Infectious Disease

Infants whose mothers were vaccinated while pregnant better protected from severe COVID-19

Source/Disclosures

sources:

Halasa, NB, et al. N Engl J Med. 2022;doi:10.1056/NEJMoa2204399.

Disclosures:
Halasa reports receiving research support from the CDC and Sanofi Pasteur. Please see the study for all other authors’ relevant financial disclosures.

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Infants aged younger than 6 months were better protected from serious COVID-19 outcomes if their mothers received two doses of the vaccine while pregnant, according to researchers.

Maternal vaccination during pregnancy reduced the infant’s risk for COVID-19-related hospitalization by more than 50%, Natasha B HalasaMD, MPH, a professor of pediatrics at Vanderbilt University, and colleagues reported in The New England Journal of Medicine.

Data derived from: Halasa, NB, et al. N Engl J Med. 2022;doi:10.1056/NEJMoa2204399.

Previous research has shown that vaccinated mothers pass anti-spike immunoglobin G antibodies to their babies, and that infants retain antibodies at 6 months. The study by Halasa and colleagues takes things a step further, showing the protective effect of maternal COVID-19 vaccination against hospitalization among infants.

“Benefits of maternal vaccination with respect to illness among infants during the first 6 months of life have previously been shown for other vaccine-preventable diseases, such as pertussis and influenza,” they noted.

In their case-control, test-negative study, the researchers compared “the odds of full maternal vaccination during pregnancy among symptomatic infants younger than 6 months of age who were hospitalized for COVID-19” and infants hospitalized without COVID-19. The researchers enrolled 1,049 infants between July 1, 2021, and March 8, 2022 — 537 case infants and 512 control infants.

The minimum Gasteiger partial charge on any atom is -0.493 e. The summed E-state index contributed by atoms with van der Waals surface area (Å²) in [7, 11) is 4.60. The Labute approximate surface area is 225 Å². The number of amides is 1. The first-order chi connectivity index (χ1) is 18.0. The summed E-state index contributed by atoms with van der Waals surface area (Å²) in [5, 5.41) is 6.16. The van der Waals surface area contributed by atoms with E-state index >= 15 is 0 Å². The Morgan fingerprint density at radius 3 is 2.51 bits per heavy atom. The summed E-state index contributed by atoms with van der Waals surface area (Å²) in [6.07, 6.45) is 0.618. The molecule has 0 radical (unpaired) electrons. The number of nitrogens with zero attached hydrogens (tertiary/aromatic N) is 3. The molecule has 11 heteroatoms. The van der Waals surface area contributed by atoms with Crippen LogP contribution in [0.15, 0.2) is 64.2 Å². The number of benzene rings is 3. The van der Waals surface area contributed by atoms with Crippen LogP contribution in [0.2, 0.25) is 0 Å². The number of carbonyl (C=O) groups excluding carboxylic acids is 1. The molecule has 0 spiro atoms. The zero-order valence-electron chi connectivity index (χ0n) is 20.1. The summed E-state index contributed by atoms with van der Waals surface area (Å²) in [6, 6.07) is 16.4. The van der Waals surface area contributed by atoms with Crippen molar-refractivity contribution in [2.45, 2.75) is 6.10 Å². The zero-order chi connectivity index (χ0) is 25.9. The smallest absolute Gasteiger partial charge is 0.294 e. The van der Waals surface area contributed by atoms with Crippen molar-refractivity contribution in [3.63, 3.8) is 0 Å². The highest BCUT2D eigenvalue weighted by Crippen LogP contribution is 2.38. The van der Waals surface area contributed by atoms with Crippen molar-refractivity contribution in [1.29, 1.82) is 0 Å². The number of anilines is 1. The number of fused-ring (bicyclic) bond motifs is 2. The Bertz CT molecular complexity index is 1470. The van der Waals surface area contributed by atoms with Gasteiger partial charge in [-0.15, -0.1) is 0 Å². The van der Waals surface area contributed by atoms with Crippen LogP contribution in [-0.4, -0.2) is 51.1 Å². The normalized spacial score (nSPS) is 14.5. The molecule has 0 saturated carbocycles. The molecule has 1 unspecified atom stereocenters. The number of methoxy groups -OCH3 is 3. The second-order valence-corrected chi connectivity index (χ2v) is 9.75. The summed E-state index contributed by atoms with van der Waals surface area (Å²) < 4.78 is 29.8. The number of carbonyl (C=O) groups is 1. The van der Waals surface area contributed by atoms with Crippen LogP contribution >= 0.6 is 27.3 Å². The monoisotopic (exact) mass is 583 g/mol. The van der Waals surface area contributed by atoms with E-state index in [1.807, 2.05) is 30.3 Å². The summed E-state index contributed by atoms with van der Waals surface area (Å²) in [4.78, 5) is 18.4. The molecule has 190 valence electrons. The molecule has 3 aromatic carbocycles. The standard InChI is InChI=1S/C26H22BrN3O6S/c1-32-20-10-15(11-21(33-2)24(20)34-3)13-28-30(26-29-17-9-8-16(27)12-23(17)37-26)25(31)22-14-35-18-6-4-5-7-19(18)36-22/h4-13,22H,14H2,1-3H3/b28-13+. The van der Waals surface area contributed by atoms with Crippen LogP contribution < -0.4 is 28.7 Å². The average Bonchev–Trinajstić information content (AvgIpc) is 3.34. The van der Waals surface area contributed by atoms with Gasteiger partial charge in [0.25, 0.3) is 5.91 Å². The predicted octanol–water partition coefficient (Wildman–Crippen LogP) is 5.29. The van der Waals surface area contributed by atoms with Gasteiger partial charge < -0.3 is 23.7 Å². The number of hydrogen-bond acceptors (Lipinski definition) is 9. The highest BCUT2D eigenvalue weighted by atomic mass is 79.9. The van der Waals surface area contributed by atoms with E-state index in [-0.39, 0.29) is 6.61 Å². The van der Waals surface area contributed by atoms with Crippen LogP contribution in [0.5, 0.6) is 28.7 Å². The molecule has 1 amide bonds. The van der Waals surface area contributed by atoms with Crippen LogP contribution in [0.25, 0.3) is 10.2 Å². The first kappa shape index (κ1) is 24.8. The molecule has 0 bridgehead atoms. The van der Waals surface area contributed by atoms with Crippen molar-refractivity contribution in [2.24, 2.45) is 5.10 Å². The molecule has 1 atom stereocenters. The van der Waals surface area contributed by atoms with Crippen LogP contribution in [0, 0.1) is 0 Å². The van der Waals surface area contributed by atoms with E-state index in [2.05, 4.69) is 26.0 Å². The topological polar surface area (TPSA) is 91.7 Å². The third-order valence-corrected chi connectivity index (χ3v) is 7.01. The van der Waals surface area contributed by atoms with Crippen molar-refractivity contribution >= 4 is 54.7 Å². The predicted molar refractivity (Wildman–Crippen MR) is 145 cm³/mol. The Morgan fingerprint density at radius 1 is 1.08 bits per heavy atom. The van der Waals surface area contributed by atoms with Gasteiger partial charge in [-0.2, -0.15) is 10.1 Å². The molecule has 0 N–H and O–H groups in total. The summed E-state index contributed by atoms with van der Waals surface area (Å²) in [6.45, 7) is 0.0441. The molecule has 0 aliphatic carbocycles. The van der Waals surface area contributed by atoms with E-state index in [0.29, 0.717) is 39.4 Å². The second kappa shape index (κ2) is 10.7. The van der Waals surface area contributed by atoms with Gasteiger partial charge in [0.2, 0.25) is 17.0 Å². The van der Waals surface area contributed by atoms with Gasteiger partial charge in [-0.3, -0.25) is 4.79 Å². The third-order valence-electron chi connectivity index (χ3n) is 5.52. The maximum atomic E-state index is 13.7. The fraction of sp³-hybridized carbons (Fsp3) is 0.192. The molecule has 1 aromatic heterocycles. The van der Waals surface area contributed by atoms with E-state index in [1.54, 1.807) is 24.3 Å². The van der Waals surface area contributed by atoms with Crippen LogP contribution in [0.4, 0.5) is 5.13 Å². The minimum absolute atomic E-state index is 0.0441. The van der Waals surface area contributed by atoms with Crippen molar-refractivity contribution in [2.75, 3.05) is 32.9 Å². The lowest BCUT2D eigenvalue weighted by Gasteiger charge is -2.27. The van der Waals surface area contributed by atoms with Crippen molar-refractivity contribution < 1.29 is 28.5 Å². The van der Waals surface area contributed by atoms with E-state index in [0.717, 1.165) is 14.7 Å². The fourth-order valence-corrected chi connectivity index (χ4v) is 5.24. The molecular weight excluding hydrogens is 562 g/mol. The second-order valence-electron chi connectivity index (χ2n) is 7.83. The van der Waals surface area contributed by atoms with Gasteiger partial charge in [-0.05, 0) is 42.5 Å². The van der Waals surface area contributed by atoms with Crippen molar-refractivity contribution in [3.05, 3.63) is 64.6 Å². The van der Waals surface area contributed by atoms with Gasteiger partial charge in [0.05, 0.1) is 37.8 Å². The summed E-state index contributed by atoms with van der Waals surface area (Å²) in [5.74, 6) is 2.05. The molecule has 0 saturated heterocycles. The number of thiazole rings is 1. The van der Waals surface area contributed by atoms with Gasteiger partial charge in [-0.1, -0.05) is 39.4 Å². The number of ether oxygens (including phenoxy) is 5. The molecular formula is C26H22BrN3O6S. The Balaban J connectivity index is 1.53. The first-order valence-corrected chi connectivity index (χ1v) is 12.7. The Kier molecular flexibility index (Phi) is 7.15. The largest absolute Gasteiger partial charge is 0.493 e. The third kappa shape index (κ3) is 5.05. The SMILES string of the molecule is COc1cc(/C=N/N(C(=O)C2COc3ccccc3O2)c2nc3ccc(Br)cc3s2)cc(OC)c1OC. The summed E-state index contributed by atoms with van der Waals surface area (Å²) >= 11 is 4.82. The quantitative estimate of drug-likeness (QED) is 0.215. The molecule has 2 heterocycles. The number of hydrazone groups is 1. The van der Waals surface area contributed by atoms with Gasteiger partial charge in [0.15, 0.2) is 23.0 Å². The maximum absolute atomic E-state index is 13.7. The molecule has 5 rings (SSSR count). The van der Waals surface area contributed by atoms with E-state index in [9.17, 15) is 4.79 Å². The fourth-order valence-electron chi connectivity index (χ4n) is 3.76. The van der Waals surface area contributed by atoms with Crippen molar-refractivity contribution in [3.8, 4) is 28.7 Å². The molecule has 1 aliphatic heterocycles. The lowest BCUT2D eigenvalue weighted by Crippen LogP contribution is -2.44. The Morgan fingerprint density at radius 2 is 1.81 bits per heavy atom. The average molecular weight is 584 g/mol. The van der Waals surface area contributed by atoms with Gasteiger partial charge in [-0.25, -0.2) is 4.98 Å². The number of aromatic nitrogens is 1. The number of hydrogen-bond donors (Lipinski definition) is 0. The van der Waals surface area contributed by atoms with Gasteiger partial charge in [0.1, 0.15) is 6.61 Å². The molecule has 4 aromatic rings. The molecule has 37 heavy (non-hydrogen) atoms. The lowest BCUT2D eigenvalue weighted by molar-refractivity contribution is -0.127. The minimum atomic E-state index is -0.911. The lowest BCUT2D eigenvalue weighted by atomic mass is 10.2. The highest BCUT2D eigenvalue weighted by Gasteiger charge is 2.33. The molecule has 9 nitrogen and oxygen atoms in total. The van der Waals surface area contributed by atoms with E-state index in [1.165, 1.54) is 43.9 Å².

Overall, the effectiveness of vaccination during pregnancy against COVID-19-related hospitalizations among infants was 52% (95% CI, 33-65), but the numbers shifted depending on the predominant variant. For example, during the delta period, effectiveness was 80% (95% CI, 60-90), and during the omicron wave, it was 38% (95% CI, 8-58).

Effectiveness also varied depending upon when the pregnant person received the vaccine. When women received the vaccine during the first 20 weeks of pregnancy, effectiveness was 38% (95% CI, 3-60). After 20 weeks of pregnancy, effectiveness rose to 69% (95% CI, 50-80).

In a related editorial, Sonja A RasmussenMD, a professor of pediatrics and epidemiology at the University of Florida, and Denise J Jamieson, MD, MPH, the James Robert McCord Professor and chair of the department of gynecology and obstetrics at Emory University, said the study provides “compelling evidence that maternal vaccination is effective” but also raises the question about optimal timing of vaccination during pregnancy.

“Determining the appropriate timing is difficult because the benefits of maximizing infant protection must be balanced against the maternal risks of delaying vaccination, given the increased risk of severe COVID-19 during pregnancy,” they wrote. “Further study is needed to assess whether an additional booster dose given in later pregnancy would increase infant protection.”

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